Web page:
Michaela Petrovich spent the last two years as Visiting Assistant Professor of Scenic and Costume Design at the University of Redlands.
Courses taught include Stage Design Fundamentals, Set Design Techniques and Costume Design Techniques. Michaela also created and taught the topics studio course: “Designing Fantasy”, which attracted a variety of Theatre Arts students (designers, actors and a playwright) as well as students across disciplines (history and creative writing) due to its focus on world building and the role history of dress and architectural styles play in the creation of fantastical realms.
Michaela spent two years as Staff Costume Design Associate at Seattle Repertory Theatre where she was fortunate to have worked on the new musical, Come From Away, before making it’s debut on Broadway. She also had the pleasure of working with Clint Ramos’ design associate, Christopher Vergara, on the remount of David Byrne and Fat Boy Slim’s revolutionary musical experience, Here Lies Love.
Michaela completed her MFA in Costume Design at the University of Washington, where she had the pleasure of collaborating with prolific scenic designer, Thomas Lynch, on An Evening of Tennessee Williams One Acts. This collaboration was a defining experience in her graduate experience, and a work of which she is most proud. Michaela also worked as costume designer on director Andrew McGinn’s capstone production of Pentecost and Leah Adcock-Starr’s production of Mary Zimmerman’s The Arabian Nights.
Under the mentorship of the late Sarah Nash-Gates, Michaela began to explore costume history scholarship. Nash-Gates hired Michaela as her researcher for her design work on Oliver! at 5th Avenue Theatre. Michaela then helped to curate an exhibit at the Henry Art Gallery inspired by the costumes of Downton Abbey for a small group of donors to benefit University of Washington School of Drama. This exhibit included research and garments from the Henry’s collection.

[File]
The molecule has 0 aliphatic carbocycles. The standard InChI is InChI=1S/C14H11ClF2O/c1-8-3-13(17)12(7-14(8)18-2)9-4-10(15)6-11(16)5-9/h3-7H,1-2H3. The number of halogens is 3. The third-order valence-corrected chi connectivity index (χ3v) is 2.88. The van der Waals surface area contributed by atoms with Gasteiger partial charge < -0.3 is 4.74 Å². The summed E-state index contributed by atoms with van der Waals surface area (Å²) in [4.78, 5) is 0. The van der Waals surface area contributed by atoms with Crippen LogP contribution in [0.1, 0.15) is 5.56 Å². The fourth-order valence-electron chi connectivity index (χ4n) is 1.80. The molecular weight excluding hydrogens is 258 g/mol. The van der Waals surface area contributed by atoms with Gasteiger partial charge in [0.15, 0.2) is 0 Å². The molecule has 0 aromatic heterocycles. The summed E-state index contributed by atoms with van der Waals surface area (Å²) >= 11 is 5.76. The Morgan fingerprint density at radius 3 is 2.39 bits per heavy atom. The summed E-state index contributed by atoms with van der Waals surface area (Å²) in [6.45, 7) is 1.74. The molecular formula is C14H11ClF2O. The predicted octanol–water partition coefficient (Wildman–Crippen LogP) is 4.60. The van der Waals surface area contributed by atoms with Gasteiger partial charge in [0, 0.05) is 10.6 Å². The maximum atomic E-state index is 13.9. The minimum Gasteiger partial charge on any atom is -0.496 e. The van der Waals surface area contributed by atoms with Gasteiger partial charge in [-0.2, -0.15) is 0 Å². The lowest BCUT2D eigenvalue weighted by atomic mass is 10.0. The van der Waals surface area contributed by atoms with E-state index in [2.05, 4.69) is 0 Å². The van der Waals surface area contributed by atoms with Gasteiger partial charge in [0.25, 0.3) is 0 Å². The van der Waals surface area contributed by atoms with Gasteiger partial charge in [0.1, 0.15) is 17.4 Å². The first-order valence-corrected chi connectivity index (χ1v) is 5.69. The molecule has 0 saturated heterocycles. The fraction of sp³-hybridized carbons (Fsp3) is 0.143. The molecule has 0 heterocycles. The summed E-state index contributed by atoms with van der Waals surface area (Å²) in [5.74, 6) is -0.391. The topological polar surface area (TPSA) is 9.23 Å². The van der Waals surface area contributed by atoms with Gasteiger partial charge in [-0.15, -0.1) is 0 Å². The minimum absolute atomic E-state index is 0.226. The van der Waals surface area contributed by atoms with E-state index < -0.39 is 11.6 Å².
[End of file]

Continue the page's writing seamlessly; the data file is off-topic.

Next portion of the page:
UW Drama Design students traditionally dedicate a quarter during their final year to a professional internship. Michaela instead decided to create an intensive, hands on, independent research project: American Identity Through Dress during the Revolutionary War and World War II. In addition to copious library research, Michaela incorporated weeks of artifact studies and museum research. She produced detailed (written, photographic and sketched) studies from her time in the archives at the Museum of History and Innovation (MOHAI) and Henry Art Galleries clothing archives in Seattle, Washington; Daughters of American Revolution Archives and the Smithsonian Archives in Washington, DC; archives at Colonial Williamsburg, VA.
Michaela is relocating to North Adams, Massachusetts and joining the faculty of Massachusetts College of Liberal Arts as Assistant Professor of Costume Design and Technologies. Michaela, husband Eric, and their lilac point Siamese, Rónán, are looking forward to their upcoming east coast adventure. In her spare time she enjoys traveling, studying costume history and reading Rex Stout novels.